2004 Denver Annual Meeting (November 7–10, 2004)

Paper No. 2
Presentation Time: 8:00 AM-12:00 PM


SHULLENBERGER, Eric D.1, RECH, Jason A.1 and CURRIE, Brian2, (1)Department of Geology, Miami Univ, 114 Shideler Hall, Oxford, OH 45056, (2)Geology & Environmental Earth Science, Miami University, 114 Shideler Hall, Oxford, OH 45056, shulleed@muohio.edu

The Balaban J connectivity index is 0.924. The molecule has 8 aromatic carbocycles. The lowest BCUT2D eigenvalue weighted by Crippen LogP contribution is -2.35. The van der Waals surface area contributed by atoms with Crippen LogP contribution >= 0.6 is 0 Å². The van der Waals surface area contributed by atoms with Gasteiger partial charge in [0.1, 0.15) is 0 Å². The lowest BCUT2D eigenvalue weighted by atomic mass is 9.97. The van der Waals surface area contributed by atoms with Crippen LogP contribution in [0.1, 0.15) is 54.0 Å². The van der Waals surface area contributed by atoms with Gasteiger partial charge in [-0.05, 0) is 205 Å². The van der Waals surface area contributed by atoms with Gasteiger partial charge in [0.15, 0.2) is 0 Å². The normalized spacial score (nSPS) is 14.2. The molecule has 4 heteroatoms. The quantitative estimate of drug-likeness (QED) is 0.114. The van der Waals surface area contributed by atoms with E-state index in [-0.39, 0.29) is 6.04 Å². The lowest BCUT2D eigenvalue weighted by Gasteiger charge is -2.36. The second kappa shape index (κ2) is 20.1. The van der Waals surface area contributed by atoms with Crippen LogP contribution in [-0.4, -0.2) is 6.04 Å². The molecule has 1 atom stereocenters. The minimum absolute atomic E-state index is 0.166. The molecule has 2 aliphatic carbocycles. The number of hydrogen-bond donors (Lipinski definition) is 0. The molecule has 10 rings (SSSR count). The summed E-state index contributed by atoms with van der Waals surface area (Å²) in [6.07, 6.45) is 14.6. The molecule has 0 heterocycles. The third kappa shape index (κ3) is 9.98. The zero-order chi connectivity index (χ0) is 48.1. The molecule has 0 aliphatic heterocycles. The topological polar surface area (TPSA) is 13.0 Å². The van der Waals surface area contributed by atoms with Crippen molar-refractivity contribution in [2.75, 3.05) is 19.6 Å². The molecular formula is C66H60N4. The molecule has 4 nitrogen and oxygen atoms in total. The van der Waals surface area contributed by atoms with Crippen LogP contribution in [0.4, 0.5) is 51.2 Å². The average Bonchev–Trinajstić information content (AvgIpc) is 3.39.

The Calama basin, located at ~2400 meters in the Atacama Desert along the western margin of the Andes, contains thick deposits (up to 80m) of freshwater carbonates that date between ~6-3 Ma. These deposits can be traced along the course of the Rio Loa throughout the Calama Basin and into the Pampa del Tamarugal to the west, spanning over 1 km in elevation. In order to assess the paleoclimatic implications of these deposits, we described stratigraphic sections of the Opache Formation at two localities. We determined mineralogy, stable isotope geochemistry (13C, 18O, and 87Sr/86Sr), Ca/Mg ratios, and performed petrographic analysis on collected samples. The Opache Formation consists of bioturbated, low-Mg carbonates with abundant siliciclastics, root voids, fossils, and mud cracks. Petrographic analysis shows abundant rip-up clasts, peloids, ostracode, gastropoda, and ooids. d13C and d18O values of these carbonates range from +4 to +7 ‰ PDB and –6 to –2 ‰ PDB, respectively, exhibit strong covariation, and trend towards more positive values up section. There are no evaporites within the Opache Formation. The Opache Formation was deposited in a palustrine environment that extended from the eastern Calama Basin and continued all the way to the Pampa del Tamugugal in the Central Depression. This system was dominated by broad, shallow, flowing marshes that periodically desiccated. Although small lakes may have been present locally within this hydrologic system, the lack of evaporites and the continuous occurrence of the deposits into the Pampa del Tamuragal indicate a palustrine, rather than a lacustrine, environment. This environment is present today in the Calama Basin, however, the connection of the Rio Loa to the Pacific around 2.5 Ma deeply incised the Rio San Salvador and Rio Loa and confined present-day marshes to mostly within canyons and quebradas. Therefore, wetter conditions than today were not required to produce these extensive palustrine deposits, merely a water table that was emergent across the entire basin.